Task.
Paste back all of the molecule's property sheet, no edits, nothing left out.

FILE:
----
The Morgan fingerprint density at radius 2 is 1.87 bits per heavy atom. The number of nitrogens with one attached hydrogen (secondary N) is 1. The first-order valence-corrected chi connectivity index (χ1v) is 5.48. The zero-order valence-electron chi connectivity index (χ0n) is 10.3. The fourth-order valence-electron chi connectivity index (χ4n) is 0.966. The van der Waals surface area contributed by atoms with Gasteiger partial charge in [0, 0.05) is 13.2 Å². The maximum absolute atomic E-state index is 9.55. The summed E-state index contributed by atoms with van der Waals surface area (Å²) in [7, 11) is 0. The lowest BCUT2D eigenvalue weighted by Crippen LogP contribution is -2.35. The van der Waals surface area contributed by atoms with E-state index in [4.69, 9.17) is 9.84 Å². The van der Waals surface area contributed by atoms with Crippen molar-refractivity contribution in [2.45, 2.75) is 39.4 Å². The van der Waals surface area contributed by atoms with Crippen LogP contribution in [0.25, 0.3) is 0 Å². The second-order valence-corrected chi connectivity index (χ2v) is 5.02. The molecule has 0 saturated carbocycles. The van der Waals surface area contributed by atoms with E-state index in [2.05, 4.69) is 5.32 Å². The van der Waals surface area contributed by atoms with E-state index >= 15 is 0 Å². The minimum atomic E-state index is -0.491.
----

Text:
The Morgan fingerprint density at radius 2 is 1.87 bits per heavy atom. The number of nitrogens with one attached hydrogen (secondary N) is 1. The first-order valence-corrected chi connectivity index (χ1v) is 5.48. The zero-order valence-electron chi connectivity index (χ0n) is 10.3. The fourth-order valence-electron chi connectivity index (χ4n) is 0.966. The van der Waals surface area contributed by atoms with Gasteiger partial charge in [0, 0.05) is 13.2 Å². The maximum absolute atomic E-state index is 9.55. The summed E-state index contributed by atoms with van der Waals surface area (Å²) in [7, 11) is 0. The lowest BCUT2D eigenvalue weighted by Crippen LogP contribution is -2.35. The van der Waals surface area contributed by atoms with E-state index in [4.69, 9.17) is 9.84 Å². The van der Waals surface area contributed by atoms with Crippen molar-refractivity contribution in [2.45, 2.75) is 39.4 Å². The van der Waals surface area contributed by atoms with Crippen LogP contribution in [0.25, 0.3) is 0 Å². The second-order valence-corrected chi connectivity index (χ2v) is 5.02. The molecule has 0 saturated carbocycles. The van der Waals surface area contributed by atoms with E-state index in [2.05, 4.69) is 5.32 Å². The van der Waals surface area contributed by atoms with E-state index >= 15 is 0 Å². The minimum atomic E-state index is -0.491.